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I’d never really known my life without him

“My husband Dave was loved by everyone. He was a family man, and caretaker at a local school, but he still found time to volunteer as a first responder ambulance volunteer and a Street Pastor. I was immensely proud of all he did.

It was Christmas 2014 when Dave slipped at work and hurt his leg. When his pain persisted Dave went to hospital for some scans. And in March 2015, we were given the devastating news that he had stage four kidney cancer. Even then Dave didn’t lose his positivity and joy. He had surgery but when he became unwell again we discovered his cancer had transferred from his kidney to his bones, lung and spine.

We concentrated on making the most of the time we had.

Doctors couldn’t tell us exactly how much time we had but we focused on making memories. And as Dave’s illness progressed St Catherine’s helped us prepare for his wish to die at home. As time went on pain overtook Dave, so it was decided it was best that he came to the hospice.

Arriving at St Catherine’s felt like walking into an oasis.

Where all I had to do was be with Dave. I didn’t need to worry about caring for him like I had been at home. I could just treasure the time we had together. Everyone was so warm and caring and everything was taken care of.

We enjoyed the hospice’s homemade cakes and wandering around the garden, and I regularly stayed with Dave overnight. Our vicar, Anita, gave Dave communion at the hospice too, which brought us both peace.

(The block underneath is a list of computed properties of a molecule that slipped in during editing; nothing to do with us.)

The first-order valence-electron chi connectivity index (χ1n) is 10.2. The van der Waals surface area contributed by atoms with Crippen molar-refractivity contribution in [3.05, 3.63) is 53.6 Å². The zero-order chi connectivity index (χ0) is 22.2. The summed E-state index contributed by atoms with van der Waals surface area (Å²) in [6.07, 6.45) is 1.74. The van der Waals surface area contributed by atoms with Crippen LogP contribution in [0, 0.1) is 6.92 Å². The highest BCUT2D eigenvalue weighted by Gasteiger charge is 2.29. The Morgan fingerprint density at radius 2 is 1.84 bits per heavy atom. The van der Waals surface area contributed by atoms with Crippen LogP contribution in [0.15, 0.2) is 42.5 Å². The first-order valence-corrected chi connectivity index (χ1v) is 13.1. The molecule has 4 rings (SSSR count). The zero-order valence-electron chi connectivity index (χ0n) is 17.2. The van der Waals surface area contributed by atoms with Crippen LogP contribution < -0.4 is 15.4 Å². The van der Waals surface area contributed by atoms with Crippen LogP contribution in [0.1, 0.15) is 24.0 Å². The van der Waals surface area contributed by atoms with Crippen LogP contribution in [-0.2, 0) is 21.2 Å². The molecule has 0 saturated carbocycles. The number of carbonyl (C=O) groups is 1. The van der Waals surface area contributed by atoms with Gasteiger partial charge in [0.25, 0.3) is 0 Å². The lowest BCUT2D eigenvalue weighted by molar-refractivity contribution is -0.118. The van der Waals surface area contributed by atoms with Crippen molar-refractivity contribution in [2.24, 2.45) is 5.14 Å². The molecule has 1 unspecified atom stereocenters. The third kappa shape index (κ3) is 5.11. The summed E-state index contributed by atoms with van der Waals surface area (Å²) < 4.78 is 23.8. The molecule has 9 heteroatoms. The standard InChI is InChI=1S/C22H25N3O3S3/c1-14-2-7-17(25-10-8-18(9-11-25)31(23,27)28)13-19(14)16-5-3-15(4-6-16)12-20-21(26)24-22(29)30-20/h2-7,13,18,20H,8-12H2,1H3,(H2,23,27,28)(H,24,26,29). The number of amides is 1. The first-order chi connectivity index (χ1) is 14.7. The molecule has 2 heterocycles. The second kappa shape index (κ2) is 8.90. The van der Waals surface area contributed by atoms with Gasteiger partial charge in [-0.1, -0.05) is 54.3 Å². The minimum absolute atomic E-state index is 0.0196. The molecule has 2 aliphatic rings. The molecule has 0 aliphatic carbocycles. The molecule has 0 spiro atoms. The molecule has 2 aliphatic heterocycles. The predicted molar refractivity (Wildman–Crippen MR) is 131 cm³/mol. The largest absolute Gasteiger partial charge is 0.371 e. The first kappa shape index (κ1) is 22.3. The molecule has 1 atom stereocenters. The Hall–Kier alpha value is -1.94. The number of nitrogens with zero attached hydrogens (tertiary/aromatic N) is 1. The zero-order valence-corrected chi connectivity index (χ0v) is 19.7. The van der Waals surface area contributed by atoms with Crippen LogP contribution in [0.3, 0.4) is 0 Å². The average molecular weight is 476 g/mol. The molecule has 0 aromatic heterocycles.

One night I asked Anita to stay overnight at the hospice. St Catherine’s had never had a vicar stay before but they welcomed her with open arms. And we sat next to Dave talking, praying, and holding his hands.

As well as spiritual support I had counselling too.

Dave and I were married 37 years. I’d known him since I was 14 so I’d never really known my life without him. I hadn’t wanted to consider what I’d do after he was gone but my counsellor allowed me to think about life without Dave and how the end might be.
When Dave died, our daughter, Hannah and I were there holding his hands

It was such a calm, peaceful ending. And the nurses were so respectful. The next morning we came back to the hospice as Hannah wanted to see her Dad. Hannah’s autistic, which means things are often very black and white for her, and she needed to know that her Dad wouldn’t be left at the hospice. The nurses were brilliant, answering her questions and reassuring her.

Hannah really struggled to cope with her Dad’s death.

But St Catherine’s Patient and Family Support Team were amazing and adapted their care to help her. Through play therapy, and game playing, Hannah, was able to articulate in her own way how she was feeling. That was hugely helpful for her and me.

I don’t know how my family would have coped without St Catherine’s. Without them Dave’s end of life would have been traumatic for us all. So when I hear that only one in three people are able to have the hospice’s help it’s devastating. Everyone deserves a peaceful ending like my wonderful Dave had.”

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